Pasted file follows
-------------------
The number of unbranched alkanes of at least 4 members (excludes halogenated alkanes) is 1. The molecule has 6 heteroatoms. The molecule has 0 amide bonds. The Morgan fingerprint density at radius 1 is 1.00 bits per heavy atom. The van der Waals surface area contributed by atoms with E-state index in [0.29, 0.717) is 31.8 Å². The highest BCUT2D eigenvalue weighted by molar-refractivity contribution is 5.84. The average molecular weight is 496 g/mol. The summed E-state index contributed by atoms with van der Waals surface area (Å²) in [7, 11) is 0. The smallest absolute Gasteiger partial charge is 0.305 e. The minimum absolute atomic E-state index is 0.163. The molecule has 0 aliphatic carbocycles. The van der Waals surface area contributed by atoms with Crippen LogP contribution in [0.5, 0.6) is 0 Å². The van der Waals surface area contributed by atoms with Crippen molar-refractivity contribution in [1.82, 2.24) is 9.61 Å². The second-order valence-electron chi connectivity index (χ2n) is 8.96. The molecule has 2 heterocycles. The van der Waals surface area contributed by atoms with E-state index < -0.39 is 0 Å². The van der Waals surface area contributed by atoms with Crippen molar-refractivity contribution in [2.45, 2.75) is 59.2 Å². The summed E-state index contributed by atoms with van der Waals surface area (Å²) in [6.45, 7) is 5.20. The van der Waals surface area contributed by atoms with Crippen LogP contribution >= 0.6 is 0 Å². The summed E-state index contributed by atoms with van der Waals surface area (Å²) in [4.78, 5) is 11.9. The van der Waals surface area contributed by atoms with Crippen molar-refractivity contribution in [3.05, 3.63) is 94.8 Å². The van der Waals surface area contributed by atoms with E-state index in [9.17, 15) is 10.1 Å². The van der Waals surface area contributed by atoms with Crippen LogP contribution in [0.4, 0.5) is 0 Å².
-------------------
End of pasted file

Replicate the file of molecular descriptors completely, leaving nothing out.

The number of unbranched alkanes of at least 4 members (excludes halogenated alkanes) is 1. The molecule has 6 heteroatoms. The molecule has 0 amide bonds. The Morgan fingerprint density at radius 1 is 1.00 bits per heavy atom. The van der Waals surface area contributed by atoms with E-state index in [0.29, 0.717) is 31.8 Å². The highest BCUT2D eigenvalue weighted by molar-refractivity contribution is 5.84. The average molecular weight is 496 g/mol. The summed E-state index contributed by atoms with van der Waals surface area (Å²) in [7, 11) is 0. The smallest absolute Gasteiger partial charge is 0.305 e. The minimum absolute atomic E-state index is 0.163. The molecule has 0 aliphatic carbocycles. The van der Waals surface area contributed by atoms with Crippen LogP contribution in [0.5, 0.6) is 0 Å². The van der Waals surface area contributed by atoms with Crippen molar-refractivity contribution in [1.82, 2.24) is 9.61 Å². The second-order valence-electron chi connectivity index (χ2n) is 8.96. The molecule has 2 heterocycles. The van der Waals surface area contributed by atoms with E-state index < -0.39 is 0 Å². The van der Waals surface area contributed by atoms with Crippen molar-refractivity contribution in [2.45, 2.75) is 59.2 Å². The summed E-state index contributed by atoms with van der Waals surface area (Å²) in [6.45, 7) is 5.20. The van der Waals surface area contributed by atoms with Crippen LogP contribution >= 0.6 is 0 Å². The summed E-state index contributed by atoms with van der Waals surface area (Å²) in [4.78, 5) is 11.9. The van der Waals surface area contributed by atoms with Crippen molar-refractivity contribution in [3.05, 3.63) is 94.8 Å². The van der Waals surface area contributed by atoms with E-state index in [9.17, 15) is 10.1 Å². The van der Waals surface area contributed by atoms with Crippen LogP contribution in [0.4, 0.5) is 0 Å².